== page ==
In order to enable an iCal export link, your account needs to have an API key created. This key enables other applications to access data from within Indico even when you are neither using nor logged into the Indico system yourself with the link provided. Once created, you can manage your key at any time by going to 'My Profile' and looking under the tab entitled 'HTTP API'. Further information about HTTP API keys can be found in the Indico documentation.
Additionally to having an API key associated with your account, exporting private event information requires the usage of a persistent signature. This enables API URLs which do not expire after a few minutes so while the setting is active, anyone in possession of the link provided can access the information. Due to this, it is extremely important that you keep these links private and for your use only. If you think someone else may have acquired access to a link using this key in the future, you must immediately create a new key pair on the 'My Profile' page under the 'HTTP API' and update the iCalendar links afterwards.
Permanent link for public information only:
Permanent link for all public and protected information:
Three artists spent the last few months looking at data generated in KTH’s Lansner Lab. As far as the science is concerned, the artists are pretty ignorant; however, they claim that this ignorance (and hard labour) might help them to see and hear things in the data that may be of interest. At the very least, they offer an experience of the data that may fuel the imagination.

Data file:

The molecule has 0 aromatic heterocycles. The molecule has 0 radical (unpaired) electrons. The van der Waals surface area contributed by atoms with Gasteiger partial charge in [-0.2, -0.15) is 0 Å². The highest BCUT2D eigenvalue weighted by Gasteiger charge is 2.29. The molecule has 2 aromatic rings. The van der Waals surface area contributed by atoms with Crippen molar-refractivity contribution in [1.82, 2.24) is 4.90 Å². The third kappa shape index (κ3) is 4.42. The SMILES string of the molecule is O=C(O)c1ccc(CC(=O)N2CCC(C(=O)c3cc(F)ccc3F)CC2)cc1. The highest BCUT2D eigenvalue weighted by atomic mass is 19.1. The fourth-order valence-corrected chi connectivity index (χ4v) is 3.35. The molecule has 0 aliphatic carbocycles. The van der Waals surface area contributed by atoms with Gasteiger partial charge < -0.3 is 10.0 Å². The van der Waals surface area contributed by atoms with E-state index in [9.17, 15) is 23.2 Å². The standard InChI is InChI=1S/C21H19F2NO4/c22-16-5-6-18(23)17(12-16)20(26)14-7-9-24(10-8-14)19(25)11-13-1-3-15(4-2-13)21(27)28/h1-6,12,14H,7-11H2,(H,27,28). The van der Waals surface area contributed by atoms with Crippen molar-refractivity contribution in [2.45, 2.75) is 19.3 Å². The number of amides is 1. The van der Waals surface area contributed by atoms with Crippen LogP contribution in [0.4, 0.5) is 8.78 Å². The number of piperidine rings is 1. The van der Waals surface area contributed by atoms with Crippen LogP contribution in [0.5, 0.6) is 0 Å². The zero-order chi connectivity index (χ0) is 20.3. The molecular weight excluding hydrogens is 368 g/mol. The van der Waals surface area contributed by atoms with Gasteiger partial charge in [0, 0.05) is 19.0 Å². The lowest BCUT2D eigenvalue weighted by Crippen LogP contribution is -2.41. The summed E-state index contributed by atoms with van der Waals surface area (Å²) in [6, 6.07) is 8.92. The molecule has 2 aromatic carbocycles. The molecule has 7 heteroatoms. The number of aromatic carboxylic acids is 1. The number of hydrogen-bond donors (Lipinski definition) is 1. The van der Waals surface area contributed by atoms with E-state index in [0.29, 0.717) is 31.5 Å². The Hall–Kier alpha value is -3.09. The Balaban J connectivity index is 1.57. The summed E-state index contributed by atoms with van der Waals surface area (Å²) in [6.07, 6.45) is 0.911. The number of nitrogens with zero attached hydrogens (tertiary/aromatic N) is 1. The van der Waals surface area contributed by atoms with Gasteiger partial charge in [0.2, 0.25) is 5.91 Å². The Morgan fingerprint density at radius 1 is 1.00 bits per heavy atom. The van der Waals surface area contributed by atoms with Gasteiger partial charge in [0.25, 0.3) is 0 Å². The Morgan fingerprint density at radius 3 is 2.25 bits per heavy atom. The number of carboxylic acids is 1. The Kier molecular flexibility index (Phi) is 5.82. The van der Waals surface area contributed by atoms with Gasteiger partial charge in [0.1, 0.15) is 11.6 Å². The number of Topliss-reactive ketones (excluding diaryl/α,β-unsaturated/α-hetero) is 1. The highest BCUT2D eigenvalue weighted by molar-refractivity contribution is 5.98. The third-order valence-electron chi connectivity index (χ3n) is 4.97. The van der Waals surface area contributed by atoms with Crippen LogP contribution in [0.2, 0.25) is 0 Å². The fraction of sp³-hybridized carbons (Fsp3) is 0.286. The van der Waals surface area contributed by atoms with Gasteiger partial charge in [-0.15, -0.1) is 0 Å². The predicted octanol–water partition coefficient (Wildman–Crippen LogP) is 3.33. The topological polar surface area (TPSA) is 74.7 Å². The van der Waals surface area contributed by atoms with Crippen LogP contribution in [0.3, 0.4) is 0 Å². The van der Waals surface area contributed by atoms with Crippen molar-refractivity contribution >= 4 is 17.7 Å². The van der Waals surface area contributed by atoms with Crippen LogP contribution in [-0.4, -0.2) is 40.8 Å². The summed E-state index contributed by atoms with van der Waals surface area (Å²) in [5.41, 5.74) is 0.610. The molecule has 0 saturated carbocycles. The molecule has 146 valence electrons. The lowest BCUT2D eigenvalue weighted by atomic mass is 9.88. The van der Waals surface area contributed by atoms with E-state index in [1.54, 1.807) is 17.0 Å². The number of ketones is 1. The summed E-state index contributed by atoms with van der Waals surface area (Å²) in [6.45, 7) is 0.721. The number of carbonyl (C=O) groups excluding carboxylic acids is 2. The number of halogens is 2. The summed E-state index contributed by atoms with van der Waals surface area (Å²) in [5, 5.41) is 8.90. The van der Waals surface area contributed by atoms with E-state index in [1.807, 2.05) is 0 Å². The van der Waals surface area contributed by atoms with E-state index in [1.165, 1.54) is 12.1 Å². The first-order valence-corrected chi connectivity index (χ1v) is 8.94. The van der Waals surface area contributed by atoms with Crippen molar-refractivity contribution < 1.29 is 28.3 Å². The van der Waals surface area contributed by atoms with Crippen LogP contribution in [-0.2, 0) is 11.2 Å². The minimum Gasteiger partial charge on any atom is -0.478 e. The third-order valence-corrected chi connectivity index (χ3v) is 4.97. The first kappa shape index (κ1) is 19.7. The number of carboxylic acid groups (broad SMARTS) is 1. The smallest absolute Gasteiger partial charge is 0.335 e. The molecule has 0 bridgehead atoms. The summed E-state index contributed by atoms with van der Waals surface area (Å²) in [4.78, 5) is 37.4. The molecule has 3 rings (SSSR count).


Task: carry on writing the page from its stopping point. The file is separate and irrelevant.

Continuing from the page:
This seminar is part artistic presentation and part feedback and discussion round so as to jointly evaluate what it is that will be experienced. Since all data is algorithmically transformed (they use amongst other things a dynamic system for the representation of higher dimensional data), all phenomena can in principle be traced back to the data – or to artefacts that have been inscribed.
The artists are funded by the Austrian Science Fund. Their research project is called ‘Transpositions. Algorithmic Data Exploration’. It investigates the possibility of generating new auditory and visual forms based on the analysis and mathematical transformation of scientific data. In addition, the project studies whether and how these new forms are of scientific significance by asking the collaborating researchers to scientifically analyze the artistic outputs.
By remaining true to the data while employing an artistic working method and, thus, by combining scientific and artistic values, the project hopes to contribute to the conceptual development of a space for research that is shared between art and science.